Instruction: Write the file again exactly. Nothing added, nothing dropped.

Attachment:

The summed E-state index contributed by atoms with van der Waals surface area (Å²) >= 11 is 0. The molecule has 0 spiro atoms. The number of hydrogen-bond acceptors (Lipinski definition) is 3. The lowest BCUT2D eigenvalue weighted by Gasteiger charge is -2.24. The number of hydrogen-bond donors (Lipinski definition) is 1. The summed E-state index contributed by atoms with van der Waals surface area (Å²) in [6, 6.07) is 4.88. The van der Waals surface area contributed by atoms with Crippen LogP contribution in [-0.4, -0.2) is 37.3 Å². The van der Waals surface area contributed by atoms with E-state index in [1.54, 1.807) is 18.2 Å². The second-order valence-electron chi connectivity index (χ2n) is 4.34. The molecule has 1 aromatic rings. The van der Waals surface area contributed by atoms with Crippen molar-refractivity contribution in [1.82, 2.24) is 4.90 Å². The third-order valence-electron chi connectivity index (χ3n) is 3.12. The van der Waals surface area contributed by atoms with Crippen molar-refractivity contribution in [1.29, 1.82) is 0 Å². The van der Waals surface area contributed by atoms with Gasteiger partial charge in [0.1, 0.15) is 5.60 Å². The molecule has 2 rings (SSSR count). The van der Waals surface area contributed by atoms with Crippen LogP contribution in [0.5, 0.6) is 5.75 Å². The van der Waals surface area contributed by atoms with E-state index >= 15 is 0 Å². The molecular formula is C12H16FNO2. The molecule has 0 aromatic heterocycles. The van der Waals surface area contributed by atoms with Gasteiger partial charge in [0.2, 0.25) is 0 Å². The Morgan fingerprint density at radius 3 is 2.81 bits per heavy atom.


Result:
The summed E-state index contributed by atoms with van der Waals surface area (Å²) >= 11 is 0. The molecule has 0 spiro atoms. The number of hydrogen-bond acceptors (Lipinski definition) is 3. The lowest BCUT2D eigenvalue weighted by Gasteiger charge is -2.24. The number of hydrogen-bond donors (Lipinski definition) is 1. The summed E-state index contributed by atoms with van der Waals surface area (Å²) in [6, 6.07) is 4.88. The van der Waals surface area contributed by atoms with Crippen LogP contribution in [-0.4, -0.2) is 37.3 Å². The van der Waals surface area contributed by atoms with E-state index in [1.54, 1.807) is 18.2 Å². The second-order valence-electron chi connectivity index (χ2n) is 4.34. The molecule has 1 aromatic rings. The van der Waals surface area contributed by atoms with Crippen molar-refractivity contribution in [1.82, 2.24) is 4.90 Å². The third-order valence-electron chi connectivity index (χ3n) is 3.12. The van der Waals surface area contributed by atoms with Crippen molar-refractivity contribution in [1.29, 1.82) is 0 Å². The van der Waals surface area contributed by atoms with Gasteiger partial charge in [0.1, 0.15) is 5.60 Å². The molecule has 2 rings (SSSR count). The van der Waals surface area contributed by atoms with Crippen LogP contribution in [0.5, 0.6) is 5.75 Å². The van der Waals surface area contributed by atoms with E-state index >= 15 is 0 Å². The molecular formula is C12H16FNO2. The molecule has 0 aromatic heterocycles. The van der Waals surface area contributed by atoms with Gasteiger partial charge in [0.2, 0.25) is 0 Å². The Morgan fingerprint density at radius 3 is 2.81 bits per heavy atom.